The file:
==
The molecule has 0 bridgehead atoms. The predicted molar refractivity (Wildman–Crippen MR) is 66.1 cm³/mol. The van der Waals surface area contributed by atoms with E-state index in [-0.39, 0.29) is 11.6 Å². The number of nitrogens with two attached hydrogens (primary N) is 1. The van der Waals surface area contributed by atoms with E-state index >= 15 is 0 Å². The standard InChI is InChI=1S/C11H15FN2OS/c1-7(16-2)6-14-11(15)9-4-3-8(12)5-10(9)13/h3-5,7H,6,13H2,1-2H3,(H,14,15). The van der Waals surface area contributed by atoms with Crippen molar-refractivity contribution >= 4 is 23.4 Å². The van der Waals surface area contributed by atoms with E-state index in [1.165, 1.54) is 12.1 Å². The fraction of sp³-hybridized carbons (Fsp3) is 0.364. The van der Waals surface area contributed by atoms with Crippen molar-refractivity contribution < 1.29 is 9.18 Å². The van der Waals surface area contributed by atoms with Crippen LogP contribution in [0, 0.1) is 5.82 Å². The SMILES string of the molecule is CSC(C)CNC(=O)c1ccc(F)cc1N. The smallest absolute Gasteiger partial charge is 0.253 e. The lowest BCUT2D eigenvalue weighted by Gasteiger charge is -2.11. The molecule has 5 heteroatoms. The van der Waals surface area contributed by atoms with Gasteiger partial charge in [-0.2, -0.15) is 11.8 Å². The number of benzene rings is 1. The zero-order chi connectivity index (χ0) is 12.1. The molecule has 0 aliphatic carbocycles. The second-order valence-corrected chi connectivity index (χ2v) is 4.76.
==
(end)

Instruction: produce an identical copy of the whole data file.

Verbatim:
The molecule has 0 bridgehead atoms. The predicted molar refractivity (Wildman–Crippen MR) is 66.1 cm³/mol. The van der Waals surface area contributed by atoms with E-state index in [-0.39, 0.29) is 11.6 Å². The number of nitrogens with two attached hydrogens (primary N) is 1. The van der Waals surface area contributed by atoms with E-state index >= 15 is 0 Å². The standard InChI is InChI=1S/C11H15FN2OS/c1-7(16-2)6-14-11(15)9-4-3-8(12)5-10(9)13/h3-5,7H,6,13H2,1-2H3,(H,14,15). The van der Waals surface area contributed by atoms with Crippen molar-refractivity contribution >= 4 is 23.4 Å². The van der Waals surface area contributed by atoms with E-state index in [1.165, 1.54) is 12.1 Å². The fraction of sp³-hybridized carbons (Fsp3) is 0.364. The van der Waals surface area contributed by atoms with Crippen molar-refractivity contribution < 1.29 is 9.18 Å². The van der Waals surface area contributed by atoms with Crippen LogP contribution in [0, 0.1) is 5.82 Å². The SMILES string of the molecule is CSC(C)CNC(=O)c1ccc(F)cc1N. The smallest absolute Gasteiger partial charge is 0.253 e. The lowest BCUT2D eigenvalue weighted by Gasteiger charge is -2.11. The molecule has 5 heteroatoms. The van der Waals surface area contributed by atoms with Gasteiger partial charge in [-0.2, -0.15) is 11.8 Å². The number of benzene rings is 1. The zero-order chi connectivity index (χ0) is 12.1. The molecule has 0 aliphatic carbocycles. The second-order valence-corrected chi connectivity index (χ2v) is 4.76.